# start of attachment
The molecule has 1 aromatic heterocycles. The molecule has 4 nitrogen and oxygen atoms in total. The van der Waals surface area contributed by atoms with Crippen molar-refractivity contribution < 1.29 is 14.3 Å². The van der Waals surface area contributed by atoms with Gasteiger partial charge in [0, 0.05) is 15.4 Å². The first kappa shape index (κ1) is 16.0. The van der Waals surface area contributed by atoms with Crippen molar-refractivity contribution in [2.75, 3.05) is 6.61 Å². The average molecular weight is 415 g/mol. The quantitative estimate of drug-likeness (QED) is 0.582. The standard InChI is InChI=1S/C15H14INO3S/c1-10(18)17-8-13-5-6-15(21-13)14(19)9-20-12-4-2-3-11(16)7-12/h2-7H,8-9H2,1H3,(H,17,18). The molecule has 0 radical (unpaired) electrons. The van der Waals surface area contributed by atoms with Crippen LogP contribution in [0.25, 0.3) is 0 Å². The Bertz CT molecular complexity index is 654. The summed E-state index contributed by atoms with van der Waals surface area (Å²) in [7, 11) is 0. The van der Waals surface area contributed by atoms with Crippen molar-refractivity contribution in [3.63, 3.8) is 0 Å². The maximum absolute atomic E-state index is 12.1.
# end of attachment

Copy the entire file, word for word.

The molecule has 1 aromatic heterocycles. The molecule has 4 nitrogen and oxygen atoms in total. The van der Waals surface area contributed by atoms with Crippen molar-refractivity contribution < 1.29 is 14.3 Å². The van der Waals surface area contributed by atoms with Gasteiger partial charge in [0, 0.05) is 15.4 Å². The first kappa shape index (κ1) is 16.0. The van der Waals surface area contributed by atoms with Crippen molar-refractivity contribution in [2.75, 3.05) is 6.61 Å². The average molecular weight is 415 g/mol. The quantitative estimate of drug-likeness (QED) is 0.582. The standard InChI is InChI=1S/C15H14INO3S/c1-10(18)17-8-13-5-6-15(21-13)14(19)9-20-12-4-2-3-11(16)7-12/h2-7H,8-9H2,1H3,(H,17,18). The molecule has 0 radical (unpaired) electrons. The van der Waals surface area contributed by atoms with Crippen LogP contribution in [0.25, 0.3) is 0 Å². The Bertz CT molecular complexity index is 654. The summed E-state index contributed by atoms with van der Waals surface area (Å²) in [7, 11) is 0. The van der Waals surface area contributed by atoms with Crippen molar-refractivity contribution in [3.63, 3.8) is 0 Å². The maximum absolute atomic E-state index is 12.1.